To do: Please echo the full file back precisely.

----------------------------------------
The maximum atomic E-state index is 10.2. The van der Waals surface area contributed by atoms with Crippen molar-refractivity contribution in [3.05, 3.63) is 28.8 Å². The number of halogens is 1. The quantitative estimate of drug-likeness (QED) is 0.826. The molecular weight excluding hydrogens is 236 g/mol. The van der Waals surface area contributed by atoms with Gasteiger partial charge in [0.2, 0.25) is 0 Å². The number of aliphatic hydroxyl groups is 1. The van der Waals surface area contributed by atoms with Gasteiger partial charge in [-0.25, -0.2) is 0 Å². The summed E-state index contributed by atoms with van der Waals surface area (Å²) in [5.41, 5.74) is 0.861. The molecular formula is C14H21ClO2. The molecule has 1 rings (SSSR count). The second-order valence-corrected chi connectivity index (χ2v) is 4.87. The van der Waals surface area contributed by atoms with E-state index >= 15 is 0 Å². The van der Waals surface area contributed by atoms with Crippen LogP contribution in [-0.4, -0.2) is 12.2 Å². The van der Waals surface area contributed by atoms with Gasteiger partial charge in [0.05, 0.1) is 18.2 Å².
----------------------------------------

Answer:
The maximum atomic E-state index is 10.2. The van der Waals surface area contributed by atoms with Crippen molar-refractivity contribution in [3.05, 3.63) is 28.8 Å². The number of halogens is 1. The quantitative estimate of drug-likeness (QED) is 0.826. The molecular weight excluding hydrogens is 236 g/mol. The van der Waals surface area contributed by atoms with Gasteiger partial charge in [0.2, 0.25) is 0 Å². The number of aliphatic hydroxyl groups is 1. The van der Waals surface area contributed by atoms with Gasteiger partial charge in [-0.25, -0.2) is 0 Å². The summed E-state index contributed by atoms with van der Waals surface area (Å²) in [5.41, 5.74) is 0.861. The molecular formula is C14H21ClO2. The molecule has 1 rings (SSSR count). The second-order valence-corrected chi connectivity index (χ2v) is 4.87. The van der Waals surface area contributed by atoms with E-state index >= 15 is 0 Å². The van der Waals surface area contributed by atoms with Crippen LogP contribution in [-0.4, -0.2) is 12.2 Å². The van der Waals surface area contributed by atoms with Gasteiger partial charge in [0.05, 0.1) is 18.2 Å².